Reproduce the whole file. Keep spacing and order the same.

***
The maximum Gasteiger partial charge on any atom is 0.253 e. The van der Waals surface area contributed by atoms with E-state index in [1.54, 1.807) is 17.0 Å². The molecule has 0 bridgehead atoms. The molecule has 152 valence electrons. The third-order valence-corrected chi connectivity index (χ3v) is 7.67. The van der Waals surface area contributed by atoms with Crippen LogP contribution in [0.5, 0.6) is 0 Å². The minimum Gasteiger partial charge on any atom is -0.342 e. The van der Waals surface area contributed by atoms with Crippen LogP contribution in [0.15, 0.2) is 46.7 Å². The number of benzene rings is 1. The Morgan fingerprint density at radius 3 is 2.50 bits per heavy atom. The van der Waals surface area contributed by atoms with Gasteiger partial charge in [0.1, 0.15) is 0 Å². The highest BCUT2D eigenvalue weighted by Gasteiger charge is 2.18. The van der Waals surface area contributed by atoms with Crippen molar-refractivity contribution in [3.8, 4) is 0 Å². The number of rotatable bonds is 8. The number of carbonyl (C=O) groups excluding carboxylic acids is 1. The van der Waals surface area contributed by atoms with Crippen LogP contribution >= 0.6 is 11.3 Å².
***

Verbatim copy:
The maximum Gasteiger partial charge on any atom is 0.253 e. The van der Waals surface area contributed by atoms with E-state index in [1.54, 1.807) is 17.0 Å². The molecule has 0 bridgehead atoms. The molecule has 152 valence electrons. The third-order valence-corrected chi connectivity index (χ3v) is 7.67. The van der Waals surface area contributed by atoms with Crippen LogP contribution in [0.5, 0.6) is 0 Å². The minimum Gasteiger partial charge on any atom is -0.342 e. The van der Waals surface area contributed by atoms with Crippen LogP contribution in [0.15, 0.2) is 46.7 Å². The number of benzene rings is 1. The Morgan fingerprint density at radius 3 is 2.50 bits per heavy atom. The van der Waals surface area contributed by atoms with Gasteiger partial charge in [0.1, 0.15) is 0 Å². The highest BCUT2D eigenvalue weighted by Gasteiger charge is 2.18. The van der Waals surface area contributed by atoms with Crippen molar-refractivity contribution in [3.8, 4) is 0 Å². The number of rotatable bonds is 8. The number of carbonyl (C=O) groups excluding carboxylic acids is 1. The van der Waals surface area contributed by atoms with Crippen LogP contribution >= 0.6 is 11.3 Å².